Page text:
As explained in the previous post it is not the size of the government debt that has a direct impact on the public finances; it is the interest cost it generates (though the size is obviously a big factor in that)
What was in play with yesterday’s restructuring was a €25 billion Promissory Note debt. It was a €25 billion debt on Wednesday, it is a €25 billion debt today and it will be a €25 billion debt in 2053. But because of inflation not all €25 billions are created equally.
Anyway, the debt in question generates two interest costs for the State:
- The interest on the central bank funding which carries an interest rate equals to the ECB’s main refinancing rate.
- The interest on the borrowings used to pay down the central bank liquidity.
Here are two tables that showing some hypothetical the interest costs of the old Promissory Note and new Long-Term Government Bond arrangements until 2033.
These are only hypothetical scenarios designed to gauge the relative difference in the cost of each approach rather than a definitive estimate of the cost of each. There are a number of simplifying assumptions made.
- The ECB interest rate is expected to rise from 0.75% to 3.00% over the next six years and stay at 3.00% thereafter.
- The ‘margin’ of Irish government borrowing over the ECB rate is assumed to be constant 3.25%.
- All interest is paid from current revenue.
- Borrowings are only made to fund capital payments. This only impacts the Promissory Note arrangement and from each €3.1 billion annual payment the Central Bank profit is subtracted as it is returned to the Exchequer and also the external interest cost of the ELA as it is assumed that is paid from current revenue. This keeps the borrowing at €25 billion in both cases so we can assess the interest cost.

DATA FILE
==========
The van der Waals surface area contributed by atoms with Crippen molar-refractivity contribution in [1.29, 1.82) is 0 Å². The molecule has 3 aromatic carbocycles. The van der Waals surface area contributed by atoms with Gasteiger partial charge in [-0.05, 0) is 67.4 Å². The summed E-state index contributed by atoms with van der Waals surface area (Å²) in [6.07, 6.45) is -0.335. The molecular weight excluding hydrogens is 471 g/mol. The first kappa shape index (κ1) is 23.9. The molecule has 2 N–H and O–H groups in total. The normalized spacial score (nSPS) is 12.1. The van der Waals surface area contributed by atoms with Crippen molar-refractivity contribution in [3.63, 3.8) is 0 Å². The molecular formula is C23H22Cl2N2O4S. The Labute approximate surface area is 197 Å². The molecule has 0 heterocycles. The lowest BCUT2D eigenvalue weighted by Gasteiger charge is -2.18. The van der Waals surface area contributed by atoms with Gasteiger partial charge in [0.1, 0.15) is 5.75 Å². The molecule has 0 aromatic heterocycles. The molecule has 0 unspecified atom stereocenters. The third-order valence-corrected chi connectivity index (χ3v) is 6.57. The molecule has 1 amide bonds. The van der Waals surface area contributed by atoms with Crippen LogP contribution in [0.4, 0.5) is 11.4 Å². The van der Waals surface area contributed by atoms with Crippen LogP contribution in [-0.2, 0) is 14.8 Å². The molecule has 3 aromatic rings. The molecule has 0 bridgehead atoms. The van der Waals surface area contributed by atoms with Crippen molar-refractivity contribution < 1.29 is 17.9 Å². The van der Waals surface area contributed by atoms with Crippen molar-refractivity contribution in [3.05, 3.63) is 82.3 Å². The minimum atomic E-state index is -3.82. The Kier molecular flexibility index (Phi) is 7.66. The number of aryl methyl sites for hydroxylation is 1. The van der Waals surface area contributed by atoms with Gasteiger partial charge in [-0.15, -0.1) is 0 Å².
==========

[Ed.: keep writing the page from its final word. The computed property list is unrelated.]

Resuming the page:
- The discount rate used is 6%.
As we are looking for relative differences the assumptions are not hugely significant as both scenarios are played out under the same set of assumptions.
First the Promissory Notes:
And the new Long-Term Bond arrangement:
The interest mix of both changes. In the first case it is because the Promissory Notes/ELA costing the ECB rate is paid off with new government borrowings at the “market rate”, while in the second case the Central Bank funding at the ECB rate is reduced through the Central Bank selling the bonds it holds thereby making the interest payable to a third party. By 2034 both arrangements are identical in this setting - a debt of €25 billion with an annual interest cost of €1.56 billion (assumed interest rate by then is 6.25%) - as all the Central Bank funding is repaid
So what do we find in? In nominal terms the interest costs are
- Promissory Notes: €27.0 billion
- Long-Term Bonds: €20.6 billion
Getting the present value of the interest payments gives:
- Promissory Notes: €14.3 billion
- Long-Term Bonds: €10.3 billion
The interest cost under the new arrangement is around 30% lower. This is a gain to the State of the new change which arises from having access to borrowings at the lower ECB rate for longer. It increases from c.7 years to c.15 years.
The are other gains from the new arrangement. The above just reflects the interest cost of each arrangement. The accounting treatment of the Promissory Notes meant they had a very large impact on the deficits over the coming years. That has now been reduced. Also the new arrangement means that the debt doesn’t have to be rolled-over until the first of the new bonds matures in 2038 significantly reducing the medium term funding needs of the State.
The is little doubt that the new arrangement is anything other than a gain for the State. And unless your expectations were incredibly unrealistic (or more accurately based on fantasy), yesterday’s announcements were pretty much as good as could have been hoped for given the institutional constraints faced.Tweet